J a p a n e s e    C u l t u r e

Modern and Traditional Japanese Culture: The Psychology of Buddhism, Power Rangers, Masked Rider, Manga, Anime and Shinto. 在日イギリス人男性による日本文化論.

Wednesday, June 16, 2010


Vuvuzela Advantage for Asia at FIFA WC 2010

Vuvuzela image copyright Dr. ZVLV.

Complaints about noise of the vuvuzela horns popular with South African soccer fans have been reported by the presss since the start of the 2010 Fifa World Cup. Various top players, such as Ronaldo and Messi, and coaches from European and South American teams have stated that they believe the deafening roar of the Vuvuezellas adversely effects their concentration.

But Japan (vs. Cameroon) and North Korea (vs. Brazil) have been playing very well.

According to Heejung Kim's ground breaking research on the relationship between culture, language and thought (2002 see pdf online), "atriculatory supression," or the suppression of human ability to think in phonetic language, has a greater impact on Eurpean Americans than it does upon Asian Americans. Kim claims that Europeans and their decendents have a stronger tendency to think, solve problems, and express themselves in phonetic language than Asians.

Comparing European American and Asian American performance on a problem solving task it was found that:

1) Making subjects talk about the task increased European performance but decreased Asian peformance (in the former case since talking stimulates Europeans' thinking, in the latter case because Asians were effectively being asked to perform two tasks at once)

2) Making subjects repeat the letters of the alphabet, effectively suppressing their ability to think in phonemes, had only a small negative effect upon Asians, but greately decreased (by about 20% more) Europeans' problem solving ability.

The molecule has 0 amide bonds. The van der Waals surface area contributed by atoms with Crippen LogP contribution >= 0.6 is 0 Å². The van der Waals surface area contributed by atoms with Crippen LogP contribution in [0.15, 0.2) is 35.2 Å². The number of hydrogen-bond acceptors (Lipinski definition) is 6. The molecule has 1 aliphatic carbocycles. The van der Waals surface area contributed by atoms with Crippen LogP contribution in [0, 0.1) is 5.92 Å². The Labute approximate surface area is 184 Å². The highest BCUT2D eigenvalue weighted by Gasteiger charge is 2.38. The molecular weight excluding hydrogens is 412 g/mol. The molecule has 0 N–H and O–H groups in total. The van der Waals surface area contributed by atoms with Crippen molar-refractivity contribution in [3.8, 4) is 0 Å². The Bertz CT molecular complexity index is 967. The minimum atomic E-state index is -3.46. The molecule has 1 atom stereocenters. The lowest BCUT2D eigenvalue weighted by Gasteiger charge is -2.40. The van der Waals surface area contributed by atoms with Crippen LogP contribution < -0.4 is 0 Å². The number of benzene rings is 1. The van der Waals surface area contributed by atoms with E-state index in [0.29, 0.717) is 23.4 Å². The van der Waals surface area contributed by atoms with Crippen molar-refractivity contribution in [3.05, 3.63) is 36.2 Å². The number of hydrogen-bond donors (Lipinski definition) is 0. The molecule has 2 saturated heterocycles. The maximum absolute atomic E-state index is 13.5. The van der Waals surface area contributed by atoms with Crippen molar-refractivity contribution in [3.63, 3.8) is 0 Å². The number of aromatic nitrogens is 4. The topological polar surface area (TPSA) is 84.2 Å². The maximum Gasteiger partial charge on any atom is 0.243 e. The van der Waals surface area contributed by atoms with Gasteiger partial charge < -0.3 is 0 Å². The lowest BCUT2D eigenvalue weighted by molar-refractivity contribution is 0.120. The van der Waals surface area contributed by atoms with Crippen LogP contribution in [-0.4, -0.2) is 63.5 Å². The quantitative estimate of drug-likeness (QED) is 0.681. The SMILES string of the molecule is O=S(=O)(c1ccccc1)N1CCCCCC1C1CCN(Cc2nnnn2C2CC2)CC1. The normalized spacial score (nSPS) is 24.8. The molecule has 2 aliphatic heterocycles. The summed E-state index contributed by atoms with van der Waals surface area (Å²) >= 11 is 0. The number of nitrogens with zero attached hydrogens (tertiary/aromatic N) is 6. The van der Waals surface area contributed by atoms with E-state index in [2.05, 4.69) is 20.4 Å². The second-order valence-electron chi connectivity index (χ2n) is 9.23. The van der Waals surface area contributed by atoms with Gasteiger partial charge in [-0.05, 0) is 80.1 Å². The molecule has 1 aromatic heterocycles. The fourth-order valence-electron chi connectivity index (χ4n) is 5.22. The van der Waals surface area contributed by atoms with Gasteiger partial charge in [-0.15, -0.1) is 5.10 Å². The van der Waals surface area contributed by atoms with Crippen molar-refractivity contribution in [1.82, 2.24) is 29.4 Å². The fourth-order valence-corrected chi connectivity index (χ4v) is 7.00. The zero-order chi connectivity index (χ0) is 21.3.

It is therefore unsurprising that the deafening roar of Vuvuzela at the 2010 FIFA world cup should adversely affect the concentration of European and South American teams. The surprising thing for some may be that the non-Western (non phono-logocentric) teams may not be adversely effected, or may even play better, concentrate more as a result of the roar.

Repeating the alphabet results a cognative load. The Vuvuzelas on the other hand have the effect of silencing the voice of the mind so I am predicting shockingly good results for Japanese, Korean and North Korean teams.

My advice to European and American teams is, wear ear plugs. The inability to communicate with team members is going to be less importantant than the inability to think.

Graph Copyright Kim, H. S. (2002). We talk, therefore we think? A cultural analysis of the effect of talking on thinking. Journal of Personality and Social Psychology, 83, 828-842.

This blog represents the opinions of the author, Timothy Takemoto, and not the opinions of his employer.